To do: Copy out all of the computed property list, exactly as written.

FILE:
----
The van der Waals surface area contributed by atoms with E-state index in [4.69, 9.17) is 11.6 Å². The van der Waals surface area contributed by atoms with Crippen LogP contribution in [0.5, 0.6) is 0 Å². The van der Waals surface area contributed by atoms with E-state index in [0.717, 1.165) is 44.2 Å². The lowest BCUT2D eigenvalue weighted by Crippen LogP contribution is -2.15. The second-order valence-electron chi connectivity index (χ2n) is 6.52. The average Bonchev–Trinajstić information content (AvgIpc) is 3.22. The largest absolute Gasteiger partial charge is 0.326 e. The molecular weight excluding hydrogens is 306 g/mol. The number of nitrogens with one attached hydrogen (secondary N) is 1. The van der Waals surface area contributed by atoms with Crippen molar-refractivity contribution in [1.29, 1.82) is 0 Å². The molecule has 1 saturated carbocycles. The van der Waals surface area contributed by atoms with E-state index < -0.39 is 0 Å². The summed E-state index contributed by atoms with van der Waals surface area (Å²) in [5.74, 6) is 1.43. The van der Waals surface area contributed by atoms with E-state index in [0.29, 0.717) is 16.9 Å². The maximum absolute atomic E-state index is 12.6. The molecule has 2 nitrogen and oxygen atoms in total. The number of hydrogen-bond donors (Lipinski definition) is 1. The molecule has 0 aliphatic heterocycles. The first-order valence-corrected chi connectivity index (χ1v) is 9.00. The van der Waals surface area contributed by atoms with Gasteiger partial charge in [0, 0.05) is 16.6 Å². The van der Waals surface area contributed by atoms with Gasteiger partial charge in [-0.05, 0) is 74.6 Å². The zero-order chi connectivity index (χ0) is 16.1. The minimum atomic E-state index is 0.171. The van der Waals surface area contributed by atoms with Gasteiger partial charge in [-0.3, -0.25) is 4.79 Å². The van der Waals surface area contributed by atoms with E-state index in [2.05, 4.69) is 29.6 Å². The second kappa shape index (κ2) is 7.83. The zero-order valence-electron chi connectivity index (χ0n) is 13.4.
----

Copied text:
The van der Waals surface area contributed by atoms with E-state index in [4.69, 9.17) is 11.6 Å². The van der Waals surface area contributed by atoms with Crippen LogP contribution in [0.5, 0.6) is 0 Å². The van der Waals surface area contributed by atoms with E-state index in [0.717, 1.165) is 44.2 Å². The lowest BCUT2D eigenvalue weighted by Crippen LogP contribution is -2.15. The second-order valence-electron chi connectivity index (χ2n) is 6.52. The average Bonchev–Trinajstić information content (AvgIpc) is 3.22. The largest absolute Gasteiger partial charge is 0.326 e. The molecular weight excluding hydrogens is 306 g/mol. The number of nitrogens with one attached hydrogen (secondary N) is 1. The van der Waals surface area contributed by atoms with Crippen molar-refractivity contribution in [1.29, 1.82) is 0 Å². The molecule has 1 saturated carbocycles. The van der Waals surface area contributed by atoms with E-state index < -0.39 is 0 Å². The summed E-state index contributed by atoms with van der Waals surface area (Å²) in [5.74, 6) is 1.43. The van der Waals surface area contributed by atoms with E-state index in [0.29, 0.717) is 16.9 Å². The maximum absolute atomic E-state index is 12.6. The molecule has 2 nitrogen and oxygen atoms in total. The number of hydrogen-bond donors (Lipinski definition) is 1. The molecule has 0 aliphatic heterocycles. The first-order valence-corrected chi connectivity index (χ1v) is 9.00. The van der Waals surface area contributed by atoms with Gasteiger partial charge in [0, 0.05) is 16.6 Å². The van der Waals surface area contributed by atoms with Gasteiger partial charge in [-0.05, 0) is 74.6 Å². The zero-order chi connectivity index (χ0) is 16.1. The minimum atomic E-state index is 0.171. The van der Waals surface area contributed by atoms with Gasteiger partial charge in [-0.3, -0.25) is 4.79 Å². The van der Waals surface area contributed by atoms with E-state index in [2.05, 4.69) is 29.6 Å². The second kappa shape index (κ2) is 7.83. The zero-order valence-electron chi connectivity index (χ0n) is 13.4.